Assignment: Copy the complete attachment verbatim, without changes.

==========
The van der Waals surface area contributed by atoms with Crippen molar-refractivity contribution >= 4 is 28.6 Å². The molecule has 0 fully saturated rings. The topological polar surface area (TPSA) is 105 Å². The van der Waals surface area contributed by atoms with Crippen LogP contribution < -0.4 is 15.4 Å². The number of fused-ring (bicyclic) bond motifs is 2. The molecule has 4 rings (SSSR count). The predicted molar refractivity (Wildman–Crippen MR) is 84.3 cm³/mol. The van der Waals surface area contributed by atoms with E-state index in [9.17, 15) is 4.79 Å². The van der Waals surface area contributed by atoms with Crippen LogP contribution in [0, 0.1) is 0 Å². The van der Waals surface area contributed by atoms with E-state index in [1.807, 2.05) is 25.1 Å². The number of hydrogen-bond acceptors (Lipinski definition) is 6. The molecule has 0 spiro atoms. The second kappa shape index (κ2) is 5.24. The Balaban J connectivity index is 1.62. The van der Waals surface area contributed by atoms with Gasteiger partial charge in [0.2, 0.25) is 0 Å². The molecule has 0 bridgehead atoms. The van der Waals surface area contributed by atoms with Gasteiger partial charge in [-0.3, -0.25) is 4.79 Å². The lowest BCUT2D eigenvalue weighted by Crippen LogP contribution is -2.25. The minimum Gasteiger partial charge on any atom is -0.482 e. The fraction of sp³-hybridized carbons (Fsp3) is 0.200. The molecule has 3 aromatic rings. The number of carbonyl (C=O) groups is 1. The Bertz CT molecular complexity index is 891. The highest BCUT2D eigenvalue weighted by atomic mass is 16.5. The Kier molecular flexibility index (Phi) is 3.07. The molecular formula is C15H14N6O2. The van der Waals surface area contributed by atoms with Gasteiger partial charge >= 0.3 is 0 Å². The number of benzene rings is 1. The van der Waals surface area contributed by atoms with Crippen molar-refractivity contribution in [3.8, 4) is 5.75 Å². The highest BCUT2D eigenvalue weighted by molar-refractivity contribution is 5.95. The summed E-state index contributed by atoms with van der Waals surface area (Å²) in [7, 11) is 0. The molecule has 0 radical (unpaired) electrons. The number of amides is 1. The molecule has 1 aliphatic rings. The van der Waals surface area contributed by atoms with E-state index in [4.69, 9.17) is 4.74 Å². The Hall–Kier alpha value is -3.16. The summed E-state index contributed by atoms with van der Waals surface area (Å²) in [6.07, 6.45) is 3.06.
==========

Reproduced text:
The van der Waals surface area contributed by atoms with Crippen molar-refractivity contribution >= 4 is 28.6 Å². The molecule has 0 fully saturated rings. The topological polar surface area (TPSA) is 105 Å². The van der Waals surface area contributed by atoms with Crippen LogP contribution < -0.4 is 15.4 Å². The number of fused-ring (bicyclic) bond motifs is 2. The molecule has 4 rings (SSSR count). The predicted molar refractivity (Wildman–Crippen MR) is 84.3 cm³/mol. The van der Waals surface area contributed by atoms with E-state index in [9.17, 15) is 4.79 Å². The van der Waals surface area contributed by atoms with Crippen LogP contribution in [0, 0.1) is 0 Å². The van der Waals surface area contributed by atoms with E-state index in [1.807, 2.05) is 25.1 Å². The number of hydrogen-bond acceptors (Lipinski definition) is 6. The molecule has 0 spiro atoms. The second kappa shape index (κ2) is 5.24. The Balaban J connectivity index is 1.62. The van der Waals surface area contributed by atoms with Gasteiger partial charge in [0.2, 0.25) is 0 Å². The molecule has 0 bridgehead atoms. The van der Waals surface area contributed by atoms with Gasteiger partial charge in [-0.3, -0.25) is 4.79 Å². The lowest BCUT2D eigenvalue weighted by Crippen LogP contribution is -2.25. The minimum Gasteiger partial charge on any atom is -0.482 e. The fraction of sp³-hybridized carbons (Fsp3) is 0.200. The molecule has 3 aromatic rings. The number of carbonyl (C=O) groups is 1. The Bertz CT molecular complexity index is 891. The highest BCUT2D eigenvalue weighted by atomic mass is 16.5. The Kier molecular flexibility index (Phi) is 3.07. The molecular formula is C15H14N6O2. The van der Waals surface area contributed by atoms with Gasteiger partial charge >= 0.3 is 0 Å². The number of benzene rings is 1. The van der Waals surface area contributed by atoms with Crippen molar-refractivity contribution in [3.8, 4) is 5.75 Å². The highest BCUT2D eigenvalue weighted by molar-refractivity contribution is 5.95. The summed E-state index contributed by atoms with van der Waals surface area (Å²) in [7, 11) is 0. The molecule has 0 radical (unpaired) electrons. The number of amides is 1. The molecule has 1 aliphatic rings. The van der Waals surface area contributed by atoms with E-state index in [4.69, 9.17) is 4.74 Å². The Hall–Kier alpha value is -3.16. The summed E-state index contributed by atoms with van der Waals surface area (Å²) in [6.07, 6.45) is 3.06.